and you will get:


Now, you have a possibility to put Duration, Start and Finished date in your manually scheduled task. BUT, MS PROJECT 2010 will make calculation about duration, and other things for that phase, so you have a great possibility to compare planned vs. actual data for the Phase.

For the end of this post I will explain how can you insert a brand-new phase.

You should put the mouse cursor BELOW the row in which you want to make a new phase,and on the Task Tab click on the Summary button:


and you will get:


Now you should rename the summary task from “New summary task” to the right name for the phase.

Do not forget: “DON’T DRINK AND DRIVE!” So, if you are going to taste a various wines in the wine-cellar, you should take a cab, or let someone who does not drink to drive. And you can put that information in the “Testing the Wine” task. The shortest way to do it is to double click on that task, and on the Task Information window, choose the Note Tab, write the note on then click on the OK button.


On the Information column, you will see the Information sign, and if you put the cursor on that sign you will see the information:


That’s all for this post. In my next post I will write about naming conventions, milestones, scheduling, risks in our project, what do we have to know about our tasks, and I will (maybe Smile with tongue out in the next or some other post) explain calendars.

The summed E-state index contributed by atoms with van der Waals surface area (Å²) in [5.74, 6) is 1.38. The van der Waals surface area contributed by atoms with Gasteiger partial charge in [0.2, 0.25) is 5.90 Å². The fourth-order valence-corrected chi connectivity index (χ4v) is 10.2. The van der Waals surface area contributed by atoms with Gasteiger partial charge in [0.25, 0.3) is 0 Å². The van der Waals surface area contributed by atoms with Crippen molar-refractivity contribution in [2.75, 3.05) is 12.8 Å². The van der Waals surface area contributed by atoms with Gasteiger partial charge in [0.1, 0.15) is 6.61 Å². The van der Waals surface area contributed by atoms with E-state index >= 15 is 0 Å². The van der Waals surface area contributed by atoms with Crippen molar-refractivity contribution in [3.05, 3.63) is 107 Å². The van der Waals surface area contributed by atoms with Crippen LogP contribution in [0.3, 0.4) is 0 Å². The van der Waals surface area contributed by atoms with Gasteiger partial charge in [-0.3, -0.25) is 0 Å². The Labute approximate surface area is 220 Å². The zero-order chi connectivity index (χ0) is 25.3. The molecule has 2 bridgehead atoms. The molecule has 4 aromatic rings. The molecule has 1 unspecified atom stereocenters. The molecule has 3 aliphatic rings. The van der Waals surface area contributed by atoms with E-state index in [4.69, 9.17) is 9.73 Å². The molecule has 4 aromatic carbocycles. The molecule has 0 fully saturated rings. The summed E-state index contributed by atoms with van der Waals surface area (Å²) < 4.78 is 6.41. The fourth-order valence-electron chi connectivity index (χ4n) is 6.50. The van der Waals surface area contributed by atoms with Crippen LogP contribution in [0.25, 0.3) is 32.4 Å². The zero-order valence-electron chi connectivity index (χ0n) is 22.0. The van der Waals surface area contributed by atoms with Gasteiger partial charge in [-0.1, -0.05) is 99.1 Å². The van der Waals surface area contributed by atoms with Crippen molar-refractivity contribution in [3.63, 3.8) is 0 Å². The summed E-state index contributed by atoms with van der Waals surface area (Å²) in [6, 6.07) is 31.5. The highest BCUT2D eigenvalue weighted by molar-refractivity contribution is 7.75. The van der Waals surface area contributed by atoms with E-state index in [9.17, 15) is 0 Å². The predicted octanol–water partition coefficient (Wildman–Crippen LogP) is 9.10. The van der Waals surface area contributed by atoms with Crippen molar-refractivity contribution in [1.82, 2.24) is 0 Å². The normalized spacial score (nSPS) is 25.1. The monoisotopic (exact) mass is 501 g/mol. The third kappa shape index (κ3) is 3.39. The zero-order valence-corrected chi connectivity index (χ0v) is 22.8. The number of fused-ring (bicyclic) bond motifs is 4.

Now, it is the time to swim in the Adriatic see Smile



About Nenad Trajkovski

Location: Zagreb, Croatia Occupation: Project Manager Interests: Project Management and MS PROJECT He was born in Zagreb, Croatia at 1963. After completing his college he started working on projects in different business areas (banking, manufacturing, automotive industry, distribution, oil companies, etc.) developing and implementing ERP systems into different companies. He has got a lot of experience working with people in different business processes and also possesses great knowledge in information technologies and financial services. Today he works as a business consultant, adn Project Manager in PERPETUUM MOBILE d.o.o. Zagreb. He is a regular lecturer for Project Management in MS Innovation Center in Varaždin, Logosoft Sarajevo in Bosnia and Herzegovina and SEAVUS GROUP in Skopje Macedonia. He was named the best lecturer of WINDAYS 2008 while his lecture was also voted as the best. In addition, he was in TOP 10 lecturers at the MS SINERGY 2009 and MS VISIA 2009, 2010. Shares first place as the best lecturer of KulenDays 2009 and 2010 and PMI Conference 2009 in Zagreb. He is also a regular lecturer in the MS Community. He is a Certified Accountant and a PMP (Project Manager Professional) and a PMI-RMP (Risk Manager Professional), MCP, MCT, and Microsoft Certified Technical Specialist - Microsoft Project 2010. From 01.01.2012 awarded with MVP (Microsoft Most Valuable Proffesional - Microsoft Project)!
This entry was posted in MICROSOFT PROJECT, Microsoft PRoject 2010, MS PROJECT 2010, PMI, PRoject Management and tagged , , , . Bookmark the permalink.